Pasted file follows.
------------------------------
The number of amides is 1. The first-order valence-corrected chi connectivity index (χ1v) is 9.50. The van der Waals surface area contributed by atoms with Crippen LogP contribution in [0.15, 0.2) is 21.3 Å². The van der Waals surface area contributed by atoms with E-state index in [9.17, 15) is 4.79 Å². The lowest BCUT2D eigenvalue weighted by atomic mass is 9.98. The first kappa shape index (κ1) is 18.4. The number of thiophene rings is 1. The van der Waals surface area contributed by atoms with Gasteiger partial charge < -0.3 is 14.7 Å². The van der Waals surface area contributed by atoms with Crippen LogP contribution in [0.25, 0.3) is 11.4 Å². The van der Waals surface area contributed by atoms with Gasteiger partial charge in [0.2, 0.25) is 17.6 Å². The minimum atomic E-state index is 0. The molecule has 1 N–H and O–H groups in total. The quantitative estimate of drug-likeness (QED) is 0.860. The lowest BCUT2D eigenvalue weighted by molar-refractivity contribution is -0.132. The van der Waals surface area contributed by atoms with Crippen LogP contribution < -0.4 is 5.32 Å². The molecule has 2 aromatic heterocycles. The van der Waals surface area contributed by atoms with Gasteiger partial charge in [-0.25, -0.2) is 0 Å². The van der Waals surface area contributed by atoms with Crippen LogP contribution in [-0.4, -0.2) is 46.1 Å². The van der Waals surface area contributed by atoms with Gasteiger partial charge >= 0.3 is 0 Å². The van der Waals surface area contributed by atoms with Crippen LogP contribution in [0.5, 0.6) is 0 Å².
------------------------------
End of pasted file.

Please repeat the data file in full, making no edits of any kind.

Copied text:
The number of amides is 1. The first-order valence-corrected chi connectivity index (χ1v) is 9.50. The van der Waals surface area contributed by atoms with Crippen LogP contribution in [0.15, 0.2) is 21.3 Å². The van der Waals surface area contributed by atoms with E-state index in [9.17, 15) is 4.79 Å². The lowest BCUT2D eigenvalue weighted by atomic mass is 9.98. The first kappa shape index (κ1) is 18.4. The number of thiophene rings is 1. The van der Waals surface area contributed by atoms with Gasteiger partial charge < -0.3 is 14.7 Å². The van der Waals surface area contributed by atoms with Crippen LogP contribution in [0.25, 0.3) is 11.4 Å². The van der Waals surface area contributed by atoms with Gasteiger partial charge in [0.2, 0.25) is 17.6 Å². The minimum atomic E-state index is 0. The molecule has 1 N–H and O–H groups in total. The quantitative estimate of drug-likeness (QED) is 0.860. The lowest BCUT2D eigenvalue weighted by molar-refractivity contribution is -0.132. The van der Waals surface area contributed by atoms with Crippen LogP contribution < -0.4 is 5.32 Å². The molecule has 2 aromatic heterocycles. The van der Waals surface area contributed by atoms with Gasteiger partial charge in [-0.25, -0.2) is 0 Å². The van der Waals surface area contributed by atoms with Crippen LogP contribution in [-0.4, -0.2) is 46.1 Å². The van der Waals surface area contributed by atoms with Gasteiger partial charge >= 0.3 is 0 Å². The van der Waals surface area contributed by atoms with Crippen LogP contribution in [0.5, 0.6) is 0 Å².